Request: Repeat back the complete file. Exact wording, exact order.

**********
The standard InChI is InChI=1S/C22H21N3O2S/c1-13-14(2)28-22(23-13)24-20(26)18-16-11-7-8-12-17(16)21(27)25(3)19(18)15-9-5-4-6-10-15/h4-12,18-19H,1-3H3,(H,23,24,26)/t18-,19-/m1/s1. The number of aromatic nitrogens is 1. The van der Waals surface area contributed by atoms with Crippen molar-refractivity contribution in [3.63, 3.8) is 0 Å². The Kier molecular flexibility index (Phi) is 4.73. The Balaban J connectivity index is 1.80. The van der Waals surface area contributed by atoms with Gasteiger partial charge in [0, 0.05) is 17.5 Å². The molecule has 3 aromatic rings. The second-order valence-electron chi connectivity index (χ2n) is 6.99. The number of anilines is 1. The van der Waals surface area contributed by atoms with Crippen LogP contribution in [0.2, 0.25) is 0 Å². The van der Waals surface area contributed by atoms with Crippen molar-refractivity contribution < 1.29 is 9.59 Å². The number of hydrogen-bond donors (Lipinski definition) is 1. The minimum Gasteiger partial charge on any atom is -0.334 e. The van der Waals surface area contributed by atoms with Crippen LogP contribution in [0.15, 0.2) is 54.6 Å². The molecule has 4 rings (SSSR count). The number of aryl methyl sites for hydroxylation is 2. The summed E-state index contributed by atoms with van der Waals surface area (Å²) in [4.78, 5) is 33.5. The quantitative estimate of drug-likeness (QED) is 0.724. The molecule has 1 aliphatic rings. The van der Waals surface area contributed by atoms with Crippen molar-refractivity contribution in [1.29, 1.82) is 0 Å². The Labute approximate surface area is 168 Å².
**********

The standard InChI is InChI=1S/C22H21N3O2S/c1-13-14(2)28-22(23-13)24-20(26)18-16-11-7-8-12-17(16)21(27)25(3)19(18)15-9-5-4-6-10-15/h4-12,18-19H,1-3H3,(H,23,24,26)/t18-,19-/m1/s1. The number of aromatic nitrogens is 1. The van der Waals surface area contributed by atoms with Crippen molar-refractivity contribution in [3.63, 3.8) is 0 Å². The Kier molecular flexibility index (Phi) is 4.73. The Balaban J connectivity index is 1.80. The van der Waals surface area contributed by atoms with Gasteiger partial charge in [0, 0.05) is 17.5 Å². The molecule has 3 aromatic rings. The second-order valence-electron chi connectivity index (χ2n) is 6.99. The number of anilines is 1. The van der Waals surface area contributed by atoms with Crippen LogP contribution in [0.2, 0.25) is 0 Å². The van der Waals surface area contributed by atoms with Crippen molar-refractivity contribution < 1.29 is 9.59 Å². The number of hydrogen-bond donors (Lipinski definition) is 1. The minimum Gasteiger partial charge on any atom is -0.334 e. The van der Waals surface area contributed by atoms with Crippen LogP contribution in [0.15, 0.2) is 54.6 Å². The molecule has 4 rings (SSSR count). The number of aryl methyl sites for hydroxylation is 2. The summed E-state index contributed by atoms with van der Waals surface area (Å²) in [4.78, 5) is 33.5. The quantitative estimate of drug-likeness (QED) is 0.724. The molecule has 1 aliphatic rings. The van der Waals surface area contributed by atoms with Crippen molar-refractivity contribution in [1.29, 1.82) is 0 Å². The Labute approximate surface area is 168 Å².